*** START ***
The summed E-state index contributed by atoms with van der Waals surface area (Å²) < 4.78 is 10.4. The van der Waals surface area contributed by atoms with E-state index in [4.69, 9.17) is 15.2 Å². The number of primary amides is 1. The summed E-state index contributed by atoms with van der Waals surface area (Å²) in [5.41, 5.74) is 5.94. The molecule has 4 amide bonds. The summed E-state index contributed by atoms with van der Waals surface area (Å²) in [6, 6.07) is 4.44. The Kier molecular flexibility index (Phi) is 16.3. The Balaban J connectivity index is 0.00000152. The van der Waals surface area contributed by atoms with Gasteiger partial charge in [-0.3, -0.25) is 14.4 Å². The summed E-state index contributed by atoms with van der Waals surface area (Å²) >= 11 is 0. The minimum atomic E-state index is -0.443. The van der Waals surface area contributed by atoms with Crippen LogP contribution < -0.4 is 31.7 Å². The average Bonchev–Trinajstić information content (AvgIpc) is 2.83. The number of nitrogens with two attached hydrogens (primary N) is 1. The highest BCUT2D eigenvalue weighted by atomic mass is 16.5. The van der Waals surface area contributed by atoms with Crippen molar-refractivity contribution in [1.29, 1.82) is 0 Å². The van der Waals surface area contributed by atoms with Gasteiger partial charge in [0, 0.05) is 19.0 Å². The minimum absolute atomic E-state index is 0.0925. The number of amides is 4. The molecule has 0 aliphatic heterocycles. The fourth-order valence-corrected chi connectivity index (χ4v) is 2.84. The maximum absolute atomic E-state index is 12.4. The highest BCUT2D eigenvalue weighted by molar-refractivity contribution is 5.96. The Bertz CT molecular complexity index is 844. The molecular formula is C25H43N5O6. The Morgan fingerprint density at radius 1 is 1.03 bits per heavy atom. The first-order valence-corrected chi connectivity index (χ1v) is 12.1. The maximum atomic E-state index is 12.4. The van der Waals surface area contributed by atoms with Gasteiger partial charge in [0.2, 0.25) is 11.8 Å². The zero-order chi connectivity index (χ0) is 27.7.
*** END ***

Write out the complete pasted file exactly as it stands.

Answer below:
The summed E-state index contributed by atoms with van der Waals surface area (Å²) < 4.78 is 10.4. The van der Waals surface area contributed by atoms with E-state index in [4.69, 9.17) is 15.2 Å². The number of primary amides is 1. The summed E-state index contributed by atoms with van der Waals surface area (Å²) in [5.41, 5.74) is 5.94. The molecule has 4 amide bonds. The summed E-state index contributed by atoms with van der Waals surface area (Å²) in [6, 6.07) is 4.44. The Kier molecular flexibility index (Phi) is 16.3. The Balaban J connectivity index is 0.00000152. The van der Waals surface area contributed by atoms with Gasteiger partial charge in [-0.3, -0.25) is 14.4 Å². The summed E-state index contributed by atoms with van der Waals surface area (Å²) >= 11 is 0. The minimum atomic E-state index is -0.443. The van der Waals surface area contributed by atoms with Crippen LogP contribution < -0.4 is 31.7 Å². The average Bonchev–Trinajstić information content (AvgIpc) is 2.83. The number of nitrogens with two attached hydrogens (primary N) is 1. The highest BCUT2D eigenvalue weighted by atomic mass is 16.5. The van der Waals surface area contributed by atoms with Crippen molar-refractivity contribution in [1.29, 1.82) is 0 Å². The van der Waals surface area contributed by atoms with Gasteiger partial charge in [0, 0.05) is 19.0 Å². The minimum absolute atomic E-state index is 0.0925. The number of amides is 4. The molecule has 0 aliphatic heterocycles. The fourth-order valence-corrected chi connectivity index (χ4v) is 2.84. The maximum absolute atomic E-state index is 12.4. The highest BCUT2D eigenvalue weighted by molar-refractivity contribution is 5.96. The Bertz CT molecular complexity index is 844. The molecular formula is C25H43N5O6. The Morgan fingerprint density at radius 1 is 1.03 bits per heavy atom. The first-order valence-corrected chi connectivity index (χ1v) is 12.1. The maximum atomic E-state index is 12.4. The van der Waals surface area contributed by atoms with Gasteiger partial charge in [0.2, 0.25) is 11.8 Å². The zero-order chi connectivity index (χ0) is 27.7.